Tuesday, January 13, 2015

Homemade Soda Can Camp Stove

After cycling for 2 1/2 months through Colombia & Ecuador last year, I picked up some great tips.  I met cyclists with top of line, expensive gear, like Ortlieb bags, but also met those who had the bare minimum.  Those bare bone cyclists taught me to make some key things from scratch with inexpensive materials to save a bundle of money.

I will share how I made panniers, a handlebar bag & a camp stove for a fraction of the price of what you would pay to buy your own.  These will be three separate posts on my blog.

Third, homemade camp stove:


I met a number of backpackers & cyclists who had bought camp stoves for $100+ and had endless problems with them or they just stopped working completely.  I then met a cyclist, Leah Manning (https://cyclesouthchica.wordpress.com/) who had a Coke can stove and used rubbing alcohol for fuel.

There are a million videos and pictures online if you search "coke can stove", "beer can stove" or "soda can stove".  You will see all sorts of variations.

I saw one video with a guy that put a tin can (with the top & bottom removed) over the Coke can to function as both a wind guard & a means to rest your pot or cup.

Here is everything I carry for my stove:

1. 70% Isopropyl Rubbing Alcohol - this pic shows the 16 oz bottle but I decided to get the larger 32 oz bottle instead
2. Tin Can - used a large tomato sauce can (4" diameter x 4 5/8" tall) - read below what I did to it
3. Soda can - cut the bottom 1 1/2" off to make a small bowl/dish
4. (2) 8" pieces of metal clothes hanger
5. 16 oz Olicamp Space Saver Cup (on Amazon right now for $8.90 shipped) - http://www.amazon.com/gp/product/B001ODH4O2/ref=oh_aui_detailpage_o03_s00?ie=UTF8&psc=1
6. Brown Paper Bag - this stuff gets sooty after one use so you don't want to get that on the everything else in the panniers



The Tin Can!

This was the missing component from when I used the soda can stove last year.  It's so key, both blocking the wind and acting as the means to rest your pot or cup.

1. Open the can, eat the contents & wash it out.  Then fill it with water and freeze it solid.  Freezing it will allow you to punch holes in the can without bending it



2. Use a hammer & Phillips head screwdriver to knock holes around the bottom for air flow.  Also punch out 2 slightly larger holes on each side up top for the metal clothes hanger pieces to slide into:


3. Unfreeze the can with hot water in the sink

4, Cut the bottom lid off so you're left with a cylinder (using the same can opener you used to open it).  Save that lid!  It can act as the lid on your 16 oz Space Saver cup to make water boil faster.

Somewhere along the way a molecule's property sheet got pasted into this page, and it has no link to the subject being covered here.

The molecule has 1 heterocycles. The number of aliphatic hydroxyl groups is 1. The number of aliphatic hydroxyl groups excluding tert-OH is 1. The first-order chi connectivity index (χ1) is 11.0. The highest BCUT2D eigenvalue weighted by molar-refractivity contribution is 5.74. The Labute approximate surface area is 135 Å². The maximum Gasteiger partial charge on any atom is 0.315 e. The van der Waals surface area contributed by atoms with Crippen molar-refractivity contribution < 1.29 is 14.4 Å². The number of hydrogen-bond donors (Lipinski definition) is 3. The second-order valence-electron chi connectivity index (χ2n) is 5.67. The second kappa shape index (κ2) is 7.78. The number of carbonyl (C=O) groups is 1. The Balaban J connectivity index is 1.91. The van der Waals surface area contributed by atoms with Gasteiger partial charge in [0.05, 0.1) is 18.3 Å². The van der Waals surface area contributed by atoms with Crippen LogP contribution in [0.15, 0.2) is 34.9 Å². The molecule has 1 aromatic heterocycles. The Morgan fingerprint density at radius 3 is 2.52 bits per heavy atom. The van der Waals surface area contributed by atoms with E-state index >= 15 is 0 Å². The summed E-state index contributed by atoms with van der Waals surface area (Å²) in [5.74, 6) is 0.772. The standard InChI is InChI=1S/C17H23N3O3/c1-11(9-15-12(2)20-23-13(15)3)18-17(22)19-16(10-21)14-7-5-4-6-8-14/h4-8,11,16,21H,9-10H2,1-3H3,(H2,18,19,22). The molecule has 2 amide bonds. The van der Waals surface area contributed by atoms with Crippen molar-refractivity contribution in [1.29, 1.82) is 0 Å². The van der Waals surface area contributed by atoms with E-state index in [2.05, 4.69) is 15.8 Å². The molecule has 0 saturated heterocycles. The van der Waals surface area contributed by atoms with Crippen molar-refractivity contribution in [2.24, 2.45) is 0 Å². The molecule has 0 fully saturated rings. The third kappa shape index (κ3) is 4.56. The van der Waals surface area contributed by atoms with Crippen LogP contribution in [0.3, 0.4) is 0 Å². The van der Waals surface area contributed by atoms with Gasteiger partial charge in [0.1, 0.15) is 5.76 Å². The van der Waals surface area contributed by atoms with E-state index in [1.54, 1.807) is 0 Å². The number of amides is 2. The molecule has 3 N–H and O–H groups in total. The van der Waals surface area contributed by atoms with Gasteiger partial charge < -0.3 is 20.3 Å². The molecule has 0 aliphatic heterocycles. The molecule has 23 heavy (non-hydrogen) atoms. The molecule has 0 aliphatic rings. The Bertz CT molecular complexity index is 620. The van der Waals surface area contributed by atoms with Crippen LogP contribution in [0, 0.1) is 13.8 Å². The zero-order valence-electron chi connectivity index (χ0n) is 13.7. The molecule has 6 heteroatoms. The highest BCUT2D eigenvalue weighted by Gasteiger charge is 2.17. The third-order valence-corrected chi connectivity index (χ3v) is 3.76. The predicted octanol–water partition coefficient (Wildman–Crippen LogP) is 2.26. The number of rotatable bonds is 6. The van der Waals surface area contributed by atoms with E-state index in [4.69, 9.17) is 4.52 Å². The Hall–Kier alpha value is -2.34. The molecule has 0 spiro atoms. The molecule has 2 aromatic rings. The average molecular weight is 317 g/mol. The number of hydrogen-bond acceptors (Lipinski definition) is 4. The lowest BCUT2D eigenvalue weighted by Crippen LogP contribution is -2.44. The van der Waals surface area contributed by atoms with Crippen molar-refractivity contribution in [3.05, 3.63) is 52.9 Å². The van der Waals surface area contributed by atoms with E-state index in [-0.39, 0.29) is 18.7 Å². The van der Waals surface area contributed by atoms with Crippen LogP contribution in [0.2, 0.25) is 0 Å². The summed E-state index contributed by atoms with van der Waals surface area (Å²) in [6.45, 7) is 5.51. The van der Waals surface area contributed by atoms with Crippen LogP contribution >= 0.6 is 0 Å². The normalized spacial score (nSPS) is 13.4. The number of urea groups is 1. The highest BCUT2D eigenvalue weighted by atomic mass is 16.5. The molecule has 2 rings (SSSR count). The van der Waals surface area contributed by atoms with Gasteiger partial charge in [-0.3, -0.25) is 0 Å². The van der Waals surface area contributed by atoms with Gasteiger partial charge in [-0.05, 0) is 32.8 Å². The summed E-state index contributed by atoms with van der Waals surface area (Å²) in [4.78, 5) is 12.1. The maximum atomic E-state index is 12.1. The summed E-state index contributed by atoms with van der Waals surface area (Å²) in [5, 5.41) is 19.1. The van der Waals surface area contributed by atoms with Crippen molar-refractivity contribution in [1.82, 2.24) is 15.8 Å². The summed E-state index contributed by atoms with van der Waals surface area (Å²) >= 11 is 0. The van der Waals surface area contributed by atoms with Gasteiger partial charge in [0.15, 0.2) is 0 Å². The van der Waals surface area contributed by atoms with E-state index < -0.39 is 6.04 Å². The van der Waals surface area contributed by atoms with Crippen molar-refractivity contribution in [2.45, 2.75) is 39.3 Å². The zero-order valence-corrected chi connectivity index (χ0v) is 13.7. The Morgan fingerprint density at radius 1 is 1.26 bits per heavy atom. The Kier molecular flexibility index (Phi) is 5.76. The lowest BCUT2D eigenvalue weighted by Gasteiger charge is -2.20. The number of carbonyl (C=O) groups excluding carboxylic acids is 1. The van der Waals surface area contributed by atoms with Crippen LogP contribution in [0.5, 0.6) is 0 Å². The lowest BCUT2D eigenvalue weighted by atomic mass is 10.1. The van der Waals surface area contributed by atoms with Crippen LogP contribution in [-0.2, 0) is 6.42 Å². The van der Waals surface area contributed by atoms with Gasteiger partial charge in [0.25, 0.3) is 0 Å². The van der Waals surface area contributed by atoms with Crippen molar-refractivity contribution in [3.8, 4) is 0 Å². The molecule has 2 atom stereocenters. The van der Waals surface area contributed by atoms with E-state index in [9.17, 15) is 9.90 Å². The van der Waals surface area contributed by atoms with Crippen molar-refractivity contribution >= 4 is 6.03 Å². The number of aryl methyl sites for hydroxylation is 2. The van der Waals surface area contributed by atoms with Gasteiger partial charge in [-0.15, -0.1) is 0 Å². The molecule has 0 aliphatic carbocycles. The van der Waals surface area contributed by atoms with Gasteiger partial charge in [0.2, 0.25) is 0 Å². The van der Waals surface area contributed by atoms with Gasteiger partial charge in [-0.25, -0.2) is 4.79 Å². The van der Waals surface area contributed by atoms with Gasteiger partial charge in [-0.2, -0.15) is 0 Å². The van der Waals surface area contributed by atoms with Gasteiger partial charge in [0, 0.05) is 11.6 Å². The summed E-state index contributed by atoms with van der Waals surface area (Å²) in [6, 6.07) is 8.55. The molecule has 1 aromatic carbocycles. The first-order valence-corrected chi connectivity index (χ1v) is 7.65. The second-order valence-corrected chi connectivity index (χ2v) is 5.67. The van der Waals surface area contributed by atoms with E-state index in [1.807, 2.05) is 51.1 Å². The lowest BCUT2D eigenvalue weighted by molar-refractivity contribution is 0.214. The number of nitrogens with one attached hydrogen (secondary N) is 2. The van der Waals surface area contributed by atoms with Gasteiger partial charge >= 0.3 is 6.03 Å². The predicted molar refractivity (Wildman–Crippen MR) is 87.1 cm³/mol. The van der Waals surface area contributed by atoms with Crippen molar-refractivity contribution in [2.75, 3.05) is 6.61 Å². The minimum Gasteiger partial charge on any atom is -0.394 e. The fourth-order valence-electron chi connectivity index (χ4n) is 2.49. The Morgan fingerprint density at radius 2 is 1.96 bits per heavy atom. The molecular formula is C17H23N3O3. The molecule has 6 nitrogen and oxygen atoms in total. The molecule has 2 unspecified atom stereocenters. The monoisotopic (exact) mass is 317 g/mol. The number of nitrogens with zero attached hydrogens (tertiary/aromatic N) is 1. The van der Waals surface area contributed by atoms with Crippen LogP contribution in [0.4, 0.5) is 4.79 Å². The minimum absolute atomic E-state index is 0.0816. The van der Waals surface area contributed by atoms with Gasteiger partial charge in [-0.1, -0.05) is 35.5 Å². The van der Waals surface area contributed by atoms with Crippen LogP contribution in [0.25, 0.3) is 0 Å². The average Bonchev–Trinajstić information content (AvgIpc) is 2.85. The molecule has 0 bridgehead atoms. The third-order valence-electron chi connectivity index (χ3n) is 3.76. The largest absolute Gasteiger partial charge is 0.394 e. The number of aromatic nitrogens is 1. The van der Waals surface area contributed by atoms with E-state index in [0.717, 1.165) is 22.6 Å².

5. Get a bottle opener and make 4 cuts evenly spaced at the bottom of the can for air flow



6. Your can is ready to go.  You want to do a few test runs to burn the inside.  There's a thin plastic film that burns off, lets off black smoke and smells.  My apologies to the environment.


Now you fill the bottom soda can dish with rubbing alcohol and light with a ligher.  It can take like 10 seconds of holding the flame to the alcohol to get it to light.  Let it burn a moment then place the tin can over it with the air holes at the bottom.  Slide the metal hangers through the holes at top.


Fill the cup with 16 oz of water and place on the metal hangers   Put the lid from the tin can on the cup so the water will boil faster.  I timed it and slightly cool water was at a rolling boil after 8 minutes with the cup on the flame.


Pretty damn good for about 10 cents worth of fuel, a tin can & Coke can my roommate put in the recycling, a metal hanger from my closet and a $9 cup.  This thing cannot break and can easily be replaced.  If I end up cooking more, I'll pick up a pot that can sit on top of the tin can.  Right now, 16 oz is sufficient for me traveling solo.  I mainly boil water for coffee, tea & oatmeal.  I also carry a thermos to keep it warm through the night.

6 comments:

  1. Thank you for this post. Whether you have a manufactured stove or homemade, it will still work flawlessly. There is still a chance that the DIY camp stove to become your favorite and preferred way of cooking wherever you go hiking, mountaineering or simply do the camp stove with some nearby items while in an emergency situation. See more http://survival-mastery.com/diy/food_prep/camp-stove.html

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  2. “CampingThings” simply aims to share the best camping equipment reviews and trekking experiences to help you get more out of getting out more… (see what we did there). Please get involved, tell us about your best adventures, secret camping spots and latest camping gadgets and equipment. Survival books

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  3. Camping stoves, both commercially made and homemade have changed my camping experience. I am used to the Solo stove whenever I am out in the woods, but I am planning to create my own wood burning stove for my next camping trip. The information delivered in your post will truly be helpful. Also, check out some amazing propane stoves here: http://wildernessmastery.com/camping-and-hiking/best-camping-stove.html

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  4. My dad used to tell me that I should pack light with the barest minimum load. This easy to make can stove easily fits that bill. Thanks for reminding everyone that we can still enjoy camping without expensive gears. This stove is a great project for my young boys to make so they'll get the feel of being a "survivalist" in the great outdoors. When we go camping with my family, we have a ready stove to tide us over each meal and it's great. I think having options is a good thing so if you need to choose on a solo stove that's inexpensive, read these reviews: http://myoutdoorslife.com/gear/camping-and-hiking/solo-stove-review.html

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